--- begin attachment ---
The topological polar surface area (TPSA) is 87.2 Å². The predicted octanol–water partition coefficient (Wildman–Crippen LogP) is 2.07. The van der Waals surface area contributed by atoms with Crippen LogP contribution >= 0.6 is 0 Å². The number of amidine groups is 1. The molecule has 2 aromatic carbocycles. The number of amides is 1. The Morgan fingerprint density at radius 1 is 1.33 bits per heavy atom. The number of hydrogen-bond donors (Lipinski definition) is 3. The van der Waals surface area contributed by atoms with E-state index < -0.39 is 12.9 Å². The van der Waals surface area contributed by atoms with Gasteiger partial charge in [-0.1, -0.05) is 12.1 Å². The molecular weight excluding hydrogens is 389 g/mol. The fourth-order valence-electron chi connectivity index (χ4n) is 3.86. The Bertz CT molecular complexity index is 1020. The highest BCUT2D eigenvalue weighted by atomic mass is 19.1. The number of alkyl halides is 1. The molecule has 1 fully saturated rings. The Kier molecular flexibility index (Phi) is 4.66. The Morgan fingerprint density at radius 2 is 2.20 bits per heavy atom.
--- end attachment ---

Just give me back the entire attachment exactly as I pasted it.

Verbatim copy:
The topological polar surface area (TPSA) is 87.2 Å². The predicted octanol–water partition coefficient (Wildman–Crippen LogP) is 2.07. The van der Waals surface area contributed by atoms with Crippen LogP contribution >= 0.6 is 0 Å². The number of amidine groups is 1. The molecule has 2 aromatic carbocycles. The number of amides is 1. The Morgan fingerprint density at radius 1 is 1.33 bits per heavy atom. The number of hydrogen-bond donors (Lipinski definition) is 3. The van der Waals surface area contributed by atoms with E-state index < -0.39 is 12.9 Å². The van der Waals surface area contributed by atoms with Gasteiger partial charge in [-0.1, -0.05) is 12.1 Å². The molecular weight excluding hydrogens is 389 g/mol. The fourth-order valence-electron chi connectivity index (χ4n) is 3.86. The Bertz CT molecular complexity index is 1020. The highest BCUT2D eigenvalue weighted by atomic mass is 19.1. The number of alkyl halides is 1. The molecule has 1 fully saturated rings. The Kier molecular flexibility index (Phi) is 4.66. The Morgan fingerprint density at radius 2 is 2.20 bits per heavy atom.